Values, Authenticity, and Responsible Leadership

R. Edward Freeman, Ellen R. Auster

Research output: Contribution to journalArticleResearchpeer-review

95 Citations (Scopus)

Abstract

The recent financial crisis has prompted questioning of our basic ideas about capitalism and the role of business in society. As scholars are calling for "responsible leadership" to become more of the norm, organizations are being pushed to enact new values, such as "responsibility" and "sustainability," and pay more attention to the effects of their actions on their stakeholders. The purpose of this study is to open up a line of research in business ethics on the concept of "authenticity" as it can be applied in modern organizational life and more specifically to think through some of the foundational questions about the logic of values. We shall argue that the idea of simply "acting on one's values" or "being true to oneself" is at best a starting point for thinking about authenticity. We develop the idea of the poetic self as a project of seeking to live authentically. We see being authentic as an ongoing process of conversation that not only starts with perceived values but also involves one's history, relationships with others, and aspirations. Authenticity entails acting on these values for individuals and organizations and thus also becomes a necessary starting point for ethics. After all, if there is no motivation to justify one's actions either to oneself or to others, then as Sartre has suggested, morality simply does not come into play. We argue that the idea of responsible leadership can be enriched with this more nuanced idea of the self and authenticity.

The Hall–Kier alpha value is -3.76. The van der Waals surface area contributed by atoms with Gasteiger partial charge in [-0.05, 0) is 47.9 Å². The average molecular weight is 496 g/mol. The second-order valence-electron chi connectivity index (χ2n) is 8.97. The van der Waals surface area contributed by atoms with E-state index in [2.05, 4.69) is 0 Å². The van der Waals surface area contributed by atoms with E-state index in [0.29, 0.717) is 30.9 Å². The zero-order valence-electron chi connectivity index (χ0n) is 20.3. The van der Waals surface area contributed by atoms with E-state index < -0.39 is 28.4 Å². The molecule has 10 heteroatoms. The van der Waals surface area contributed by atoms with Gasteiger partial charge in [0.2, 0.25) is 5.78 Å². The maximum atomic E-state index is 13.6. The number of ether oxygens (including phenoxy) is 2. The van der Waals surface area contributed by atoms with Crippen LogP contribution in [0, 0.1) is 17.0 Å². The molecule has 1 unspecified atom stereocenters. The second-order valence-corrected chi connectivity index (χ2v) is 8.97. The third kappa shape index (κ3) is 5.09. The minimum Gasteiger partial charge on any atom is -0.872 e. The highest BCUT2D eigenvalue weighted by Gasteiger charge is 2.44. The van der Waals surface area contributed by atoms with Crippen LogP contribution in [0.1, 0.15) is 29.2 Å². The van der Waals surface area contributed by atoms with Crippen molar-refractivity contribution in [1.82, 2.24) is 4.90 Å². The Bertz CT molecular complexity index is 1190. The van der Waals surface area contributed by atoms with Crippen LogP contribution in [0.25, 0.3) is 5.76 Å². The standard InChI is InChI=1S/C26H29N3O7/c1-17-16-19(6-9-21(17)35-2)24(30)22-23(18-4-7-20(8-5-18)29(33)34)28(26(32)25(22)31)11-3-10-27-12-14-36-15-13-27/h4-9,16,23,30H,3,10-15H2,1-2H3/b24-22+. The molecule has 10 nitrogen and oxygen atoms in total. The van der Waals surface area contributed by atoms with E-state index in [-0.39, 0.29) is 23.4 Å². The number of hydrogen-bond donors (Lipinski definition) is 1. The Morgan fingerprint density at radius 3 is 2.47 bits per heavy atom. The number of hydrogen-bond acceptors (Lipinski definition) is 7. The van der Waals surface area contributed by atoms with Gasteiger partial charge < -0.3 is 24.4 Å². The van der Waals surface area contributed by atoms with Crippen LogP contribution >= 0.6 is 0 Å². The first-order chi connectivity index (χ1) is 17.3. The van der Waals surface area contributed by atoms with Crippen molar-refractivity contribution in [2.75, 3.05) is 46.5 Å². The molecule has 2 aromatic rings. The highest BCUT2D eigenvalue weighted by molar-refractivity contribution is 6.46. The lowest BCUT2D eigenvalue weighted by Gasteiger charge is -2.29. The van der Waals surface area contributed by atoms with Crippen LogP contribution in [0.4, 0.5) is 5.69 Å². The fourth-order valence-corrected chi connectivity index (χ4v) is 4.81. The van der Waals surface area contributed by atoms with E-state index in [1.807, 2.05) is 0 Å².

Original languageEnglish
Pages (from-to)15-23
Number of pages9
JournalJournal of Business Ethics
Volume98
Issue numberSUPPL.1
DOIs
Publication statusPublished - Jan 2011
Externally publishedYes

Keywords

  • Authenticity
  • Ethical theory
  • Poetic self
  • Responsible leadership
  • Values

Cite this